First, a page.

Passions of the Sign
Revolution and Language in Kant, Goethe, and Kleist
With a close reading of a critical essay by Kleist, an in-depth discussion of Kant's philosophical writing, and new readings of the novella form as employed by both Goethe and Kleist, Gailus demonstrates how these writers set forth an energetic model of language and subjectivity whose unstable nature reverberates within the very foundations of society. Unfolding in the medium of energetic signs, human activity is shown to be subject to the counter-symbolic force that lies within and beyond it. History is subject to contingency and is understood not as a progressive narrative but as an expanse of revolutionary possibilities; language is subject to the extra-linguistic context of utterance and is conceived primarily not in semantic but in pragmatic terms; and the
individual is subject to impersonal affect and is figured not as the locus of self-determination but as the site of passions that exceed the self and its pleasure principle.
At once a historical and a conceptual study, this volume moves between literature and philosophy, and between textual analysis and theoretical speculation, engaging with recent discussions on the status of sovereignty, the significance of performative language in politics and art, and the presence of the impersonal, even inhuman, within the economy of the self.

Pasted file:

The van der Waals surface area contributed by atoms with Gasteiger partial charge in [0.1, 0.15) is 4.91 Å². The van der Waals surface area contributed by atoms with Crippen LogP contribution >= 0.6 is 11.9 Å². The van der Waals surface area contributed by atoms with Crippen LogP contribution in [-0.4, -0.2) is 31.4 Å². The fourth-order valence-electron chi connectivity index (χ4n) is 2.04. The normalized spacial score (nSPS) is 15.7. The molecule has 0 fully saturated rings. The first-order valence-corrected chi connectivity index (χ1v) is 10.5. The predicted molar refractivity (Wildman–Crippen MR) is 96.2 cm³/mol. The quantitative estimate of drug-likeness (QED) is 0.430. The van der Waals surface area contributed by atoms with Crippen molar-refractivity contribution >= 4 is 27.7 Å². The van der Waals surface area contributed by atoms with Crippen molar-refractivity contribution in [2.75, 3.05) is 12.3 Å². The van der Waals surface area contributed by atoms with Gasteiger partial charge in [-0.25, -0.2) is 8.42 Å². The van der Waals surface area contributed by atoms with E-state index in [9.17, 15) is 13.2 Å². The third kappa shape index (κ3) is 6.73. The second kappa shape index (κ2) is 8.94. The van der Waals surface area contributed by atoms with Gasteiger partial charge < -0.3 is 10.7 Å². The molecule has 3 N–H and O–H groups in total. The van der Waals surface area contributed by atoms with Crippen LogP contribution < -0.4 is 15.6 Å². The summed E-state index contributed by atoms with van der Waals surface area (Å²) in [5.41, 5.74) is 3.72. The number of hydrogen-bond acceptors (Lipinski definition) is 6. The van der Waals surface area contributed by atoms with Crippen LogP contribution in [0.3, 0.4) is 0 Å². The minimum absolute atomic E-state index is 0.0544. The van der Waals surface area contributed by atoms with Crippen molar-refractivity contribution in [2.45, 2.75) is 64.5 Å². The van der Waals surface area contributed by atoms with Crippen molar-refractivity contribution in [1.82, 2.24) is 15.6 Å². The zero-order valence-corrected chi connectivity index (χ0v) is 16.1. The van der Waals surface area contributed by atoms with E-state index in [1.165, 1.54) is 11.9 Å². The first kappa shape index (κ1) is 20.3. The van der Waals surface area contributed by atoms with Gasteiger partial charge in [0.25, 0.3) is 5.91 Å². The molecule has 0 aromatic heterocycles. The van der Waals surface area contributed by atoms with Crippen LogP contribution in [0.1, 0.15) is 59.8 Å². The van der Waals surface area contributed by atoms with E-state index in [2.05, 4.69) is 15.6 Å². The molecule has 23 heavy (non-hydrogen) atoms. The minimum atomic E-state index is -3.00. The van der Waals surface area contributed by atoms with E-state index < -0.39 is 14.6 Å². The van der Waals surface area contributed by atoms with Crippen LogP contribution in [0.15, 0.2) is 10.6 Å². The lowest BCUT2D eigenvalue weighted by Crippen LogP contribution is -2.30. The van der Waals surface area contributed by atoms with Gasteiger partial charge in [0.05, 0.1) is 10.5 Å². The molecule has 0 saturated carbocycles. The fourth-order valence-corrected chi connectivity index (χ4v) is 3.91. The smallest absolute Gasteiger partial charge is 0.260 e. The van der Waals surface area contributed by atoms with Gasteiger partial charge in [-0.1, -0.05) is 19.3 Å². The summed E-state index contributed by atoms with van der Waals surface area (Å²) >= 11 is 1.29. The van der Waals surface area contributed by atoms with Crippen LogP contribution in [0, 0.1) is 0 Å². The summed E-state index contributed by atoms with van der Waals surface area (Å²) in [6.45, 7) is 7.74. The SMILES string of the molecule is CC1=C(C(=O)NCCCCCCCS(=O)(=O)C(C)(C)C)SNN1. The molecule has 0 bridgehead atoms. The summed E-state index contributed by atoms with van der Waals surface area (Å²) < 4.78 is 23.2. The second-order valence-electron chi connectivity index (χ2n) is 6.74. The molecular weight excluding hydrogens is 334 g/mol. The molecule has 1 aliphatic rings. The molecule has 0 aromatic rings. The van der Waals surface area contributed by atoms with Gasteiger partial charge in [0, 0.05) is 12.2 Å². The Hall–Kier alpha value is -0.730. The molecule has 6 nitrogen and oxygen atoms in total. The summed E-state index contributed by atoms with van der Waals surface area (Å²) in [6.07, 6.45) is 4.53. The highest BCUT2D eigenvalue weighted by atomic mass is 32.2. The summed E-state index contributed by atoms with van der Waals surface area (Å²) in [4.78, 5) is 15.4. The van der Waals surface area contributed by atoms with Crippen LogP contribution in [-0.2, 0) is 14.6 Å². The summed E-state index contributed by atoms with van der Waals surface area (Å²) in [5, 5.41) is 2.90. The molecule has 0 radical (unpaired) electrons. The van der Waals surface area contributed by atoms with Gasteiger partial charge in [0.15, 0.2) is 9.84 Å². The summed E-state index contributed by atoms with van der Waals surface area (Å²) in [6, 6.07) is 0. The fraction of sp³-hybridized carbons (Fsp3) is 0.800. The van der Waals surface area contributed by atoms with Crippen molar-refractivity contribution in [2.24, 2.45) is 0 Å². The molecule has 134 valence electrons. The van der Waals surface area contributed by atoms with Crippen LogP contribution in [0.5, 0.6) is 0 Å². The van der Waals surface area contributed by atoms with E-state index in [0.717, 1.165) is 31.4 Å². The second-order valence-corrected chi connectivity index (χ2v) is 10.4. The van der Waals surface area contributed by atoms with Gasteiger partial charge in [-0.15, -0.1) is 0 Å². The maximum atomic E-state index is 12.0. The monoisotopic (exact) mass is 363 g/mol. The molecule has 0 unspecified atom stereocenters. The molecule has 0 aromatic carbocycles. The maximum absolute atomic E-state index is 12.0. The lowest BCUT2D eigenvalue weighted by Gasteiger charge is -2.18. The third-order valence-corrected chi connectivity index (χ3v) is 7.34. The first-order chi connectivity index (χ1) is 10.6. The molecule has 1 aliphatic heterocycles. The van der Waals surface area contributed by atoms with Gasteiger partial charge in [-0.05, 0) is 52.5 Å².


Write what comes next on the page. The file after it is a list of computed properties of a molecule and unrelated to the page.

About the Author
"Gailus has chosen a specific moment in history—the French Revolution—to explore a general and systematic subject matter: How does crisis-a fundamental crisis of the social, cultural, and symbolic order-function as thematic object and as structural element, as destructive and constitutional moment in linguistic representation? Well written and solidly thought through, this book offers a cutting-edge argument for why literature and philosophy from the 'Goethe period' matters today: it is the exemplary case of a cultural system to understand crisis—to think crisis, develop form from crisis, and, first of all, let crisis have a place to happen."—Rüdiger Campe, The Johns Hopkins University
"Offers original insights into these well-known works . . . A sound contribution to the critical literature."—Choice
"This book is far too short for the large and complex topics Andreas Gailus engages with so boldly and skillfully."—Arnd Bohm, Seminar: Journal of Germanic Studies
"Gailus' book provides a needful reminder that the concept of history is theoretical and the meaning of theory historical."—Anthony Adler, German Studies Review
"The great virtue of this book is that its author is an attentive reader who reads important texts and writes well about what he reads."—Clayton Koelb, Monatshefte
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